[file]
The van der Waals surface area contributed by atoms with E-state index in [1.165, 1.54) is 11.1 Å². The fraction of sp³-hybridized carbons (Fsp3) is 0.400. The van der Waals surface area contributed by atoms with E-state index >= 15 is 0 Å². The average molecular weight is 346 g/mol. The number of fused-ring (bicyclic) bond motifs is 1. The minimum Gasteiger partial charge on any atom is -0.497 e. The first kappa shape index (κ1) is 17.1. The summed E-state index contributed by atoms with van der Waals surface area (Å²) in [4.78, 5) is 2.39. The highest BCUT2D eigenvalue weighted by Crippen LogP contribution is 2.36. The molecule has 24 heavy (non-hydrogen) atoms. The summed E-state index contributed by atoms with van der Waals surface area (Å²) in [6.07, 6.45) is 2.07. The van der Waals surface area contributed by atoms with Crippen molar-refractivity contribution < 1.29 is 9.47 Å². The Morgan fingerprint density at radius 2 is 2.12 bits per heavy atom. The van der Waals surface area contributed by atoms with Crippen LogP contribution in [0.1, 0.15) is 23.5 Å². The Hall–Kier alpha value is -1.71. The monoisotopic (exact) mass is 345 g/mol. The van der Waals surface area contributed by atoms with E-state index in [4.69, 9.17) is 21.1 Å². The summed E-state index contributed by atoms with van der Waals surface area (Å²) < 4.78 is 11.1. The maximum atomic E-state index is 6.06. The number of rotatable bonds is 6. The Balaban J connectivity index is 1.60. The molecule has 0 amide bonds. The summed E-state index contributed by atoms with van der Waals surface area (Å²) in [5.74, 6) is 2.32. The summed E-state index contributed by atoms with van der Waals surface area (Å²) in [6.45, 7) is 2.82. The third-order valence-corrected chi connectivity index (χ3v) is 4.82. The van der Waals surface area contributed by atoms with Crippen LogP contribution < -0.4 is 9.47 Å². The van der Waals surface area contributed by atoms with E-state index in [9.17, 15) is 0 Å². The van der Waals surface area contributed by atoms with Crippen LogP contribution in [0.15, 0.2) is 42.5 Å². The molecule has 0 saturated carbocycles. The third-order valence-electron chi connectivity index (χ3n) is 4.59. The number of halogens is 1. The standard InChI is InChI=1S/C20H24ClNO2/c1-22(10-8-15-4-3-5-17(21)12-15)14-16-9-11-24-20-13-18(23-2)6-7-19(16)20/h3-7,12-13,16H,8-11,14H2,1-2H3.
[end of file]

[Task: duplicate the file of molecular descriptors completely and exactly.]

The van der Waals surface area contributed by atoms with E-state index in [1.165, 1.54) is 11.1 Å². The fraction of sp³-hybridized carbons (Fsp3) is 0.400. The van der Waals surface area contributed by atoms with E-state index >= 15 is 0 Å². The average molecular weight is 346 g/mol. The number of fused-ring (bicyclic) bond motifs is 1. The minimum Gasteiger partial charge on any atom is -0.497 e. The first kappa shape index (κ1) is 17.1. The summed E-state index contributed by atoms with van der Waals surface area (Å²) in [4.78, 5) is 2.39. The highest BCUT2D eigenvalue weighted by Crippen LogP contribution is 2.36. The molecule has 24 heavy (non-hydrogen) atoms. The summed E-state index contributed by atoms with van der Waals surface area (Å²) in [6.07, 6.45) is 2.07. The van der Waals surface area contributed by atoms with Crippen molar-refractivity contribution < 1.29 is 9.47 Å². The Morgan fingerprint density at radius 2 is 2.12 bits per heavy atom. The van der Waals surface area contributed by atoms with Crippen LogP contribution in [0.1, 0.15) is 23.5 Å². The Hall–Kier alpha value is -1.71. The monoisotopic (exact) mass is 345 g/mol. The van der Waals surface area contributed by atoms with E-state index in [4.69, 9.17) is 21.1 Å². The summed E-state index contributed by atoms with van der Waals surface area (Å²) < 4.78 is 11.1. The maximum atomic E-state index is 6.06. The number of rotatable bonds is 6. The Balaban J connectivity index is 1.60. The molecule has 0 amide bonds. The summed E-state index contributed by atoms with van der Waals surface area (Å²) in [5.74, 6) is 2.32. The summed E-state index contributed by atoms with van der Waals surface area (Å²) in [6.45, 7) is 2.82. The third-order valence-corrected chi connectivity index (χ3v) is 4.82. The van der Waals surface area contributed by atoms with Crippen LogP contribution < -0.4 is 9.47 Å². The van der Waals surface area contributed by atoms with E-state index in [9.17, 15) is 0 Å². The van der Waals surface area contributed by atoms with Crippen LogP contribution in [0.15, 0.2) is 42.5 Å². The molecule has 0 saturated carbocycles. The third-order valence-electron chi connectivity index (χ3n) is 4.59. The number of halogens is 1. The standard InChI is InChI=1S/C20H24ClNO2/c1-22(10-8-15-4-3-5-17(21)12-15)14-16-9-11-24-20-13-18(23-2)6-7-19(16)20/h3-7,12-13,16H,8-11,14H2,1-2H3.